Hospice Medication Alert: New Drug for Insomnia – Belsomra (Suvorexant)

 In Medication Alerts

alert2Belsomra (Suvorexant), which was given FDA approval in August, 2014, became available early this year. Belsomra works as an orexin receptor antagonist. Orexins are chemicals that are involved in regulating the sleep-wake cycle and play a role in keeping people awake. It is the first drug approved with this mechanism of action.

Belsomra is a schedule IV controlled substance, which is the same category as temazepam (Restoril) and zolpidem (Ambien), due to its potential for abuse and dependence. It is available as 5, 10, 15, and 20 mg tablets, and should be taken no more than once per night, within 30 minutes of going to bed. It is recommended that the lowest effective dose be used and the total dose should not exceed 20mg once daily. A Medication Guide addressing safety issues should be handed out with all Belsomra prescriptions.

In clinical trials, patients taking Belsomra fell asleep faster and spent less time awake during the night. However, these studies compared Belsomra to placebo instead of other drugs approved to treat insomnia. Therefore, it is unknown if Belsomra is superior to other hypnotics in terms of effectiveness and safety. The side effects are similar to other sleep medications: somnolence, headache, abnormal dreams, next-day drowsiness, sleep-driving and other complex behaviors while not fully awake. The FDA initially rejected high doses of Belsomra- 30mg and 40mg because they posed a dangerous risk of next-day drowsiness. The clinical trials showed that people who took a 15 mg or 20 mg dose of Belsomra every night for 3 months fell asleep just 6 minutes faster on average than those who got a placebo pill and slept only 16 minutes longer compared to the placebo group. The recommended starting dose of 10 mg was only studied in 62 people for 1 month and it is unclear whether it improves sleep. The 5 mg dose was not studied at all, so its effect is unknown.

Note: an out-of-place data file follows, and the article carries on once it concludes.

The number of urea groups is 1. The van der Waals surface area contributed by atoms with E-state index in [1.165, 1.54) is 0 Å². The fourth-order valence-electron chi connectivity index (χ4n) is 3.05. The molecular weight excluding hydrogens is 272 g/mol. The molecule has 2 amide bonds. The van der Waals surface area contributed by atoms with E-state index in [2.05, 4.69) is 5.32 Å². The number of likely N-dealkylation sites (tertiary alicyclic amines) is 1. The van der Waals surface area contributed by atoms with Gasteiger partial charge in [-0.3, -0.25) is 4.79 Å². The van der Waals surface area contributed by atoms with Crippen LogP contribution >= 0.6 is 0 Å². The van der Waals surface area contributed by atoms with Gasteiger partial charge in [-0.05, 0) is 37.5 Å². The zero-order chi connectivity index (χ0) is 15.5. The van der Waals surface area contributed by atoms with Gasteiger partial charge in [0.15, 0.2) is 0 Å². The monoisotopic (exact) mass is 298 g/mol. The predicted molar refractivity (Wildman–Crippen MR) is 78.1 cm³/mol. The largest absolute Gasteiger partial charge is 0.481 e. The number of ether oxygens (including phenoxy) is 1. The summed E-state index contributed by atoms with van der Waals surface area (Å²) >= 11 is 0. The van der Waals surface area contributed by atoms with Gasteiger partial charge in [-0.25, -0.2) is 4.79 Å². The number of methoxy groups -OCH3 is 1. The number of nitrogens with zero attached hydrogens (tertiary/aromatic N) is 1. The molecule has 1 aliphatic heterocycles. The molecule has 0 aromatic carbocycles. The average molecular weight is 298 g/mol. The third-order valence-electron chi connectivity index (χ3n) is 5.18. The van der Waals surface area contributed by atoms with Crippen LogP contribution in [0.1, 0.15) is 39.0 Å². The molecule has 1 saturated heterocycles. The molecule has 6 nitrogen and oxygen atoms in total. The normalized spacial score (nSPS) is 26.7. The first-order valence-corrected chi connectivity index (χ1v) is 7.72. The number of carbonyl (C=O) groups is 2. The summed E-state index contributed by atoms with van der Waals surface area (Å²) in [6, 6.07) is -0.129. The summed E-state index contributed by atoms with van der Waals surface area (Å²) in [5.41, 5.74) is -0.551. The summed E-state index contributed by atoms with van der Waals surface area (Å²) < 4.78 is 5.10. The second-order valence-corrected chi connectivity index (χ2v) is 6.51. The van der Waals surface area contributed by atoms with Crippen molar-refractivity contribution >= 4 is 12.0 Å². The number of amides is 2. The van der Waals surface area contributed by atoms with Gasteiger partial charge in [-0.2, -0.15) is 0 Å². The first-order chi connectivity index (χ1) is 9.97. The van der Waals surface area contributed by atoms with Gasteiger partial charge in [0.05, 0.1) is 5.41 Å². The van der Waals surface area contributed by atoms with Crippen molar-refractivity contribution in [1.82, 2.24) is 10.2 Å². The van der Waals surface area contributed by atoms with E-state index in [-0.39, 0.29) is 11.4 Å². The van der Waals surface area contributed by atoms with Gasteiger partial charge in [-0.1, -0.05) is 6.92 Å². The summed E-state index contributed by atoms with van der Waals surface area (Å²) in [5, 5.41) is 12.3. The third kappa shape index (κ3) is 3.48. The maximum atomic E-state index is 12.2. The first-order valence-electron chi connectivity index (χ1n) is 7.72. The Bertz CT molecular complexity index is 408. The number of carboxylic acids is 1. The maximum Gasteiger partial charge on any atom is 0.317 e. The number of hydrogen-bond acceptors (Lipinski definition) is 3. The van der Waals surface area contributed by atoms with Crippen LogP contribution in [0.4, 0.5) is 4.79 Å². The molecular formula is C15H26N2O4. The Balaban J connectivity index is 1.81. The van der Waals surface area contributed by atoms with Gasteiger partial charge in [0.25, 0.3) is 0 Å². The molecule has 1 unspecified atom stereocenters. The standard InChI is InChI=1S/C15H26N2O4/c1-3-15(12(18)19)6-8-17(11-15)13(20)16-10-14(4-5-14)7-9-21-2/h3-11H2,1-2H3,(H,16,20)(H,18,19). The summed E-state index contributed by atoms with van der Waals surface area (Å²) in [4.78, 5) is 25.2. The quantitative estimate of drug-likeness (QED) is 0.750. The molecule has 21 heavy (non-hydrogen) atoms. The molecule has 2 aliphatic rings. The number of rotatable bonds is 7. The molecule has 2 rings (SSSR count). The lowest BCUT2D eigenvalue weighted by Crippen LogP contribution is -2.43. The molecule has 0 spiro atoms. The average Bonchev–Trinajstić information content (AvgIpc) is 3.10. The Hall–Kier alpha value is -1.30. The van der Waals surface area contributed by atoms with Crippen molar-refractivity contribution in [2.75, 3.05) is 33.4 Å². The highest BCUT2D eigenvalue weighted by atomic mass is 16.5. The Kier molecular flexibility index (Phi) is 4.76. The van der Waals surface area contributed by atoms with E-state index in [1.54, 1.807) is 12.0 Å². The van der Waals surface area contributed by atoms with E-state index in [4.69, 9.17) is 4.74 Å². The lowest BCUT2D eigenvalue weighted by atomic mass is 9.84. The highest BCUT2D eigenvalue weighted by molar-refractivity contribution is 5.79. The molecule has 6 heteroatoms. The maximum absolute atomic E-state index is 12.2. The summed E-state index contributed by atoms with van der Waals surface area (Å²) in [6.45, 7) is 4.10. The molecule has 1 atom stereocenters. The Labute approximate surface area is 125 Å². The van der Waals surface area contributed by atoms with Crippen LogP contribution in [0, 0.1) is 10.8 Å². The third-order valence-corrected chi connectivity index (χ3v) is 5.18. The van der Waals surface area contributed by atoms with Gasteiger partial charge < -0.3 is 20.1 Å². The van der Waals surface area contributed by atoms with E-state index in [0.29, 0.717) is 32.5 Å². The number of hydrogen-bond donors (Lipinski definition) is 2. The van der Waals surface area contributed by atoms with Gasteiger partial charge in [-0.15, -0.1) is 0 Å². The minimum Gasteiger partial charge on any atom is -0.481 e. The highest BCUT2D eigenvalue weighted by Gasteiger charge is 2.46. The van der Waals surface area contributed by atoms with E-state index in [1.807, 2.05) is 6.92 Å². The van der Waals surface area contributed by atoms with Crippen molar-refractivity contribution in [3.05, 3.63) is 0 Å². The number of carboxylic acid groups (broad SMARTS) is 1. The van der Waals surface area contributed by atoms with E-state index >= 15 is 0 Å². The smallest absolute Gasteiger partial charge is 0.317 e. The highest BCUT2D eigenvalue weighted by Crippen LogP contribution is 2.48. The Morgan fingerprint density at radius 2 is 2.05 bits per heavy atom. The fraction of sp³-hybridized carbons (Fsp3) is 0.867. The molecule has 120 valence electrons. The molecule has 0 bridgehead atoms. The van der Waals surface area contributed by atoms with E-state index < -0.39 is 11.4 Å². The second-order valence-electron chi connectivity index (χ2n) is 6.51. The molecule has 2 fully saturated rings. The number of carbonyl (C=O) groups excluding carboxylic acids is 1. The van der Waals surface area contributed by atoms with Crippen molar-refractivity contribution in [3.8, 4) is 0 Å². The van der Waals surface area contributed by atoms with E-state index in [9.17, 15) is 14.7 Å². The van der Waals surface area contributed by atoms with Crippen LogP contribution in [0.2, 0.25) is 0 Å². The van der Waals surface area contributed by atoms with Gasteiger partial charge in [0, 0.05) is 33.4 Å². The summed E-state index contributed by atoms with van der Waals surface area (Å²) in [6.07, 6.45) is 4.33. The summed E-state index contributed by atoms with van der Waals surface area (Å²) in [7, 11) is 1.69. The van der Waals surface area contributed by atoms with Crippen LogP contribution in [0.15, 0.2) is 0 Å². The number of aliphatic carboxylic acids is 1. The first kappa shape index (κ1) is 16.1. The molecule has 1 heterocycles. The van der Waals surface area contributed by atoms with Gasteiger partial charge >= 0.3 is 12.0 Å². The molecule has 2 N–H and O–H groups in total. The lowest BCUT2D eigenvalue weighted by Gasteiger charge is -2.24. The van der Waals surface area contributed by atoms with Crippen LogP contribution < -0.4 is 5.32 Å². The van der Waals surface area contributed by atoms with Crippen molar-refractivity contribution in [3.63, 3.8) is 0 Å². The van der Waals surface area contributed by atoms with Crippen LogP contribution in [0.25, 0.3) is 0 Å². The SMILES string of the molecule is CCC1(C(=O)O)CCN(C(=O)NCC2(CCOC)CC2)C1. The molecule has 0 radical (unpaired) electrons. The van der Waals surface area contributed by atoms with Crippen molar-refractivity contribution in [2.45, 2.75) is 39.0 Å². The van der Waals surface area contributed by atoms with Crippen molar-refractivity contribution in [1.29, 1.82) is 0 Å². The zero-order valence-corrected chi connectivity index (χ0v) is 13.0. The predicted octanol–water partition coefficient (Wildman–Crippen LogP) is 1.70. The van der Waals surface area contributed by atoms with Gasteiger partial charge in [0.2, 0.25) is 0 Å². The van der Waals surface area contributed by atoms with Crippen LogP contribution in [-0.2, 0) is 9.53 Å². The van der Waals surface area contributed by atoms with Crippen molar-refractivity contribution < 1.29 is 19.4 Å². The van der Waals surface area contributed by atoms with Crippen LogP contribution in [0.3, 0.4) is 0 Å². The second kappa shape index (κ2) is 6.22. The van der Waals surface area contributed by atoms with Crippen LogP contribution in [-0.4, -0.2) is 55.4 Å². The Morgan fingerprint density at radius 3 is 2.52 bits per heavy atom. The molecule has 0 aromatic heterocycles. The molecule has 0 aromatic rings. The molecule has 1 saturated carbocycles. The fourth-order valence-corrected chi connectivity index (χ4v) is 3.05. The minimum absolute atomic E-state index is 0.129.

Other than a new mechanism of action, Belsomra does not provide any additional benefits in the hospice setting. With a similar efficacy and safety profile, the use of Belsomra is very limited due to its high cost and the availability of other hypnotics.

Cost comparison of Belsomra to other hypnotic alternatives (15-day supply):

  • Belsomra 10mg QHS — AWP $158
  • Zolpidem (Ambien) 10mg QHS — AWP $70
  • Temazepam 15mg QHS — AWP $11
  • Trazodone 100mg QHS — AWP $11

References:

  1. Belsomra® [package insert]. Whitehouse State, NJ: Merck & Co., Inc; 2014.
  2. Citrome L. Suvorexant for insomnia: a systematic review of the efficacy and safety profile for this newly approved hypnotic. Int J Clin Pract.
    2014 Dec;68(12):1429-41.

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